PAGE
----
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ple of Fame,” in imitation of Chaucer's “ House of Fame," «Windsor Forest," a loco-descriptive poem, and « Eloisa to Abelard,” the most popular, perhaps, of any of his productions. But all these poems, together with his Satires and Epistles, added but very little to his fortune. Accordingly, at the age of twenty-five, he issued proposals for the Translation of the Iliad, by subscription. The work was accomplished in five years, and while the profits were such as to gratify his utmost expectations, the great and signal merits of the translation received the warmest eulogiums from the literary world. In a few years after, in conjunction with Fenton and Broome, he translated the Odyssey.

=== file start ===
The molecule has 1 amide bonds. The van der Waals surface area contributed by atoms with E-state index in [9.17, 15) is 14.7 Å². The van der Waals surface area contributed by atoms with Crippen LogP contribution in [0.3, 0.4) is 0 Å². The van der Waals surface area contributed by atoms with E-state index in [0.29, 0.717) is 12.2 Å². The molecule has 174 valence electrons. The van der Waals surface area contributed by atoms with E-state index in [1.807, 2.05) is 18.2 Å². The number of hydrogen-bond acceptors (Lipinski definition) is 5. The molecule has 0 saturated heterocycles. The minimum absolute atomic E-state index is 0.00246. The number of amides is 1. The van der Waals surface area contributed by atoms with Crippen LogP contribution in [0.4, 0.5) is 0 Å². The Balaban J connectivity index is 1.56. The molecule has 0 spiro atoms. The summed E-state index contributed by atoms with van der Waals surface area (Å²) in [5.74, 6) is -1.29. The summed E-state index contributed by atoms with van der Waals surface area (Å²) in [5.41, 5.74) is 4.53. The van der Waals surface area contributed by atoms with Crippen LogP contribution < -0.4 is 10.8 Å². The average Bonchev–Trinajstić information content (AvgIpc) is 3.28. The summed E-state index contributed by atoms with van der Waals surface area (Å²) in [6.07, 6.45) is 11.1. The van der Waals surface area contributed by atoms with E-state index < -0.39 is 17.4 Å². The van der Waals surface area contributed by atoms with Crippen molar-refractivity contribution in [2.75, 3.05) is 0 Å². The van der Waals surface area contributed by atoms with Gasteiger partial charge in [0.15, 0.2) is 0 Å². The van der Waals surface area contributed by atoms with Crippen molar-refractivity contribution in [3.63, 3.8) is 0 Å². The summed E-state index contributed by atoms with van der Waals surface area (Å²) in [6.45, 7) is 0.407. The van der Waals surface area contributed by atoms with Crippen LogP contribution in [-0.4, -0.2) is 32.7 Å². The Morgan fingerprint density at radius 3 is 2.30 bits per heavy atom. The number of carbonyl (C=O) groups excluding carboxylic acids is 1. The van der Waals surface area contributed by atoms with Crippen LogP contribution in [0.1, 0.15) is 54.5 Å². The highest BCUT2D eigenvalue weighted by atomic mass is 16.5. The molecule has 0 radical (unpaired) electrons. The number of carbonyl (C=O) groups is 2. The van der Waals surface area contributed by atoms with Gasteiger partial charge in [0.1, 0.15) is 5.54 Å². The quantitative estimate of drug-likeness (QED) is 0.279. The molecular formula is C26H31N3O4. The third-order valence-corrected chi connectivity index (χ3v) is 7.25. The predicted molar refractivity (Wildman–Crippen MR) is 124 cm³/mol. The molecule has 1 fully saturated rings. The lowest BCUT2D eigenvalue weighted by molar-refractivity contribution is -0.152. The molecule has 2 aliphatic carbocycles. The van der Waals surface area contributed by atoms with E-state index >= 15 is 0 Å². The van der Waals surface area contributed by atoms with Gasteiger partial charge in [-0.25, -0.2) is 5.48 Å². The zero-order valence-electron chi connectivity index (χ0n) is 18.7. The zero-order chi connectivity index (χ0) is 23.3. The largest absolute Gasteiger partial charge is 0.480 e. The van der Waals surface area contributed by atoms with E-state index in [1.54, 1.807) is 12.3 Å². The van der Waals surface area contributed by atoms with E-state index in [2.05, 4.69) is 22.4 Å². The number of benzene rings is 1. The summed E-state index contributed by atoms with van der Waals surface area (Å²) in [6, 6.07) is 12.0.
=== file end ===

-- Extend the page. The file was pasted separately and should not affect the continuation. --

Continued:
The fame which Pope acquired by these writings drew upon him the attacks of the envious ;and a host of critics, individually insignificant, but troublesome from their numbers, continued to annoy him. To retaliate, he published, in 1728, “ The Dunciad," a work “ which fell among his opponents like an exterminating thunderbolt.” But while it has displayed the temperament of the author in no very enviable light, it has perpetuated the memory of many worthless scribblers, who otherwise would have sunk into oblivion. In 1733 he published his celebrated didactic poem, the « Essay on Man.” No sooner did it appear than it was assailed by his enemies, and others, on the ground that it was full of skeptical or infidel tendencies. From this charge it was ably defended by the learned Dr. Warburton, and has since been most triumphantly vindicated in the preliminary discourse of Mr. Roscoe. After the publication of the “Essay on Man” he continued to compose occasional pieces, and planned many admirable works: among the latter was “ A History of the Rise and Progress of English Poetry.” But he never lived to enter upon the work, for an asthmatic affection, to which he had long been subject, terminated, in 1744, in a dropsy of the chest, and he expired on the 30th of May of that year.“